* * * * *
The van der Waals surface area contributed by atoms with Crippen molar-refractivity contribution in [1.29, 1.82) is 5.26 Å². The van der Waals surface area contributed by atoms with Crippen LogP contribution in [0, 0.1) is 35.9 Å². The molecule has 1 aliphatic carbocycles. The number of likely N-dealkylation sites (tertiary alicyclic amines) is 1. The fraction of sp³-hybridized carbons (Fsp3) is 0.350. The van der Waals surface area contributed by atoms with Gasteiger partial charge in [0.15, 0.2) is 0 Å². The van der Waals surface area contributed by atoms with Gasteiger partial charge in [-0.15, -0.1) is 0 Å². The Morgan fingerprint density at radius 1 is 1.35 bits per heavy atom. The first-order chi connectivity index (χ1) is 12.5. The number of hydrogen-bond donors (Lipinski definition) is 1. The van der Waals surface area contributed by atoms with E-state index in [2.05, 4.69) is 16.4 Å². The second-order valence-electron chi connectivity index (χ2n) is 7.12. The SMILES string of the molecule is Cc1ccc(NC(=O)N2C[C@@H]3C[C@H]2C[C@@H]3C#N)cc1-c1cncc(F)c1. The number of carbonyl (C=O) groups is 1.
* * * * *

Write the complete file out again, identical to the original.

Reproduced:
The van der Waals surface area contributed by atoms with Crippen molar-refractivity contribution in [1.29, 1.82) is 5.26 Å². The van der Waals surface area contributed by atoms with Crippen LogP contribution in [0, 0.1) is 35.9 Å². The molecule has 1 aliphatic carbocycles. The number of likely N-dealkylation sites (tertiary alicyclic amines) is 1. The fraction of sp³-hybridized carbons (Fsp3) is 0.350. The van der Waals surface area contributed by atoms with Gasteiger partial charge in [0.15, 0.2) is 0 Å². The van der Waals surface area contributed by atoms with Gasteiger partial charge in [-0.15, -0.1) is 0 Å². The Morgan fingerprint density at radius 1 is 1.35 bits per heavy atom. The first-order chi connectivity index (χ1) is 12.5. The number of hydrogen-bond donors (Lipinski definition) is 1. The van der Waals surface area contributed by atoms with E-state index in [2.05, 4.69) is 16.4 Å². The second-order valence-electron chi connectivity index (χ2n) is 7.12. The SMILES string of the molecule is Cc1ccc(NC(=O)N2C[C@@H]3C[C@H]2C[C@@H]3C#N)cc1-c1cncc(F)c1. The number of carbonyl (C=O) groups is 1.